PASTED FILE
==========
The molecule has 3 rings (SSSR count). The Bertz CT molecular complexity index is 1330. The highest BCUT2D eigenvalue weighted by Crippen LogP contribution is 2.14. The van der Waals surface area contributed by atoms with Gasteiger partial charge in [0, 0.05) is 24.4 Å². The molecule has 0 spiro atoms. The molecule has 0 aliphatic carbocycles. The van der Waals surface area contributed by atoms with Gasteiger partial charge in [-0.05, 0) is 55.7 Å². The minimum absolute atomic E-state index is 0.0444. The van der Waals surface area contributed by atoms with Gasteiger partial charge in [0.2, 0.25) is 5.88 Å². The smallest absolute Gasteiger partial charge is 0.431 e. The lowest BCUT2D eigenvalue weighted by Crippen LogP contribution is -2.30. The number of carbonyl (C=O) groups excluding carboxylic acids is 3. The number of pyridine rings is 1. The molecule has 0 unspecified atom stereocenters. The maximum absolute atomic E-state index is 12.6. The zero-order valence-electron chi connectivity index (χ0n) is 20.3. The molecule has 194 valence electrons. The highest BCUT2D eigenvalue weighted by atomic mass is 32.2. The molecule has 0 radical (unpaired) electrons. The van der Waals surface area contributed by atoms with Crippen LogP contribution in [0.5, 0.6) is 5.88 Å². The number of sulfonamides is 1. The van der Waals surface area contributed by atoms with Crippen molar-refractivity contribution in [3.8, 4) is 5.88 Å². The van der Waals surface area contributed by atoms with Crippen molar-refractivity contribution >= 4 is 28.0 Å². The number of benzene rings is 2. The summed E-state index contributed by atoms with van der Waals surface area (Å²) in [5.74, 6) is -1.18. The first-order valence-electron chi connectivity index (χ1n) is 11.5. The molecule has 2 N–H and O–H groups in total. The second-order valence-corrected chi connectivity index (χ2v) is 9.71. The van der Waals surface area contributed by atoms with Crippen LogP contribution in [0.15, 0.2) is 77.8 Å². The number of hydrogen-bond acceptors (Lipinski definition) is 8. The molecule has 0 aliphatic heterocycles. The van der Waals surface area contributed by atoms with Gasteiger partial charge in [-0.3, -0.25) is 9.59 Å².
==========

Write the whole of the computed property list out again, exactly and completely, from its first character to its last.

The molecule has 3 rings (SSSR count). The Bertz CT molecular complexity index is 1330. The highest BCUT2D eigenvalue weighted by Crippen LogP contribution is 2.14. The van der Waals surface area contributed by atoms with Gasteiger partial charge in [0, 0.05) is 24.4 Å². The molecule has 0 spiro atoms. The molecule has 0 aliphatic carbocycles. The van der Waals surface area contributed by atoms with Gasteiger partial charge in [-0.05, 0) is 55.7 Å². The minimum absolute atomic E-state index is 0.0444. The van der Waals surface area contributed by atoms with Gasteiger partial charge in [0.2, 0.25) is 5.88 Å². The smallest absolute Gasteiger partial charge is 0.431 e. The lowest BCUT2D eigenvalue weighted by Crippen LogP contribution is -2.30. The number of carbonyl (C=O) groups excluding carboxylic acids is 3. The number of pyridine rings is 1. The molecule has 0 unspecified atom stereocenters. The maximum absolute atomic E-state index is 12.6. The zero-order valence-electron chi connectivity index (χ0n) is 20.3. The molecule has 194 valence electrons. The highest BCUT2D eigenvalue weighted by atomic mass is 32.2. The molecule has 0 radical (unpaired) electrons. The van der Waals surface area contributed by atoms with Crippen LogP contribution in [0.5, 0.6) is 5.88 Å². The number of sulfonamides is 1. The van der Waals surface area contributed by atoms with Crippen molar-refractivity contribution in [3.8, 4) is 5.88 Å². The van der Waals surface area contributed by atoms with Crippen molar-refractivity contribution >= 4 is 28.0 Å². The number of benzene rings is 2. The summed E-state index contributed by atoms with van der Waals surface area (Å²) in [5.74, 6) is -1.18. The first-order valence-electron chi connectivity index (χ1n) is 11.5. The molecule has 2 N–H and O–H groups in total. The second-order valence-corrected chi connectivity index (χ2v) is 9.71. The van der Waals surface area contributed by atoms with Crippen LogP contribution in [0.15, 0.2) is 77.8 Å². The number of hydrogen-bond acceptors (Lipinski definition) is 8. The molecule has 0 aliphatic heterocycles. The van der Waals surface area contributed by atoms with Gasteiger partial charge in [-0.3, -0.25) is 9.59 Å².